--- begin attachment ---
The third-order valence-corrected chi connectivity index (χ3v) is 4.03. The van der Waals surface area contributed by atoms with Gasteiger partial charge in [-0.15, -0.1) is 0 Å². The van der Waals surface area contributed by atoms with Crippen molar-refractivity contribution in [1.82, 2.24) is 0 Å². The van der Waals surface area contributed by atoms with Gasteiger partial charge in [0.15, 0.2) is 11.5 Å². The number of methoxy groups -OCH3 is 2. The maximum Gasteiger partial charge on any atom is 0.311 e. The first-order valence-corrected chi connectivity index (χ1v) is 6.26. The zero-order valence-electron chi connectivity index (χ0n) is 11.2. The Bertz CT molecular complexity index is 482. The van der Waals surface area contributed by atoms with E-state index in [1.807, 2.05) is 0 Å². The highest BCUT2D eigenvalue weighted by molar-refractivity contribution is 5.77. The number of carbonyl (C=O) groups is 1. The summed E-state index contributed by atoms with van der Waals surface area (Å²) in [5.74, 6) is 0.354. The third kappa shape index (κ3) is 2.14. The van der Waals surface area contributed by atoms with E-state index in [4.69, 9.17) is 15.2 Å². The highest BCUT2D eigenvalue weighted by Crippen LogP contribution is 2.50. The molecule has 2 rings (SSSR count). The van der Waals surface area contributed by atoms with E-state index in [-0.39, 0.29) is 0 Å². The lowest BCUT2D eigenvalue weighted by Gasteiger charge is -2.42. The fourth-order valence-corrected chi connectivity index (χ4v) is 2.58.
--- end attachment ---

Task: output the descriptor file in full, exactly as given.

The third-order valence-corrected chi connectivity index (χ3v) is 4.03. The van der Waals surface area contributed by atoms with Gasteiger partial charge in [-0.15, -0.1) is 0 Å². The van der Waals surface area contributed by atoms with Crippen molar-refractivity contribution in [1.82, 2.24) is 0 Å². The van der Waals surface area contributed by atoms with Gasteiger partial charge in [0.15, 0.2) is 11.5 Å². The number of methoxy groups -OCH3 is 2. The maximum Gasteiger partial charge on any atom is 0.311 e. The first-order valence-corrected chi connectivity index (χ1v) is 6.26. The zero-order valence-electron chi connectivity index (χ0n) is 11.2. The Bertz CT molecular complexity index is 482. The van der Waals surface area contributed by atoms with E-state index in [1.807, 2.05) is 0 Å². The highest BCUT2D eigenvalue weighted by molar-refractivity contribution is 5.77. The number of carbonyl (C=O) groups is 1. The summed E-state index contributed by atoms with van der Waals surface area (Å²) in [5.74, 6) is 0.354. The third kappa shape index (κ3) is 2.14. The van der Waals surface area contributed by atoms with E-state index in [4.69, 9.17) is 15.2 Å². The highest BCUT2D eigenvalue weighted by Crippen LogP contribution is 2.50. The molecule has 2 rings (SSSR count). The van der Waals surface area contributed by atoms with E-state index in [-0.39, 0.29) is 0 Å². The lowest BCUT2D eigenvalue weighted by Gasteiger charge is -2.42. The fourth-order valence-corrected chi connectivity index (χ4v) is 2.58.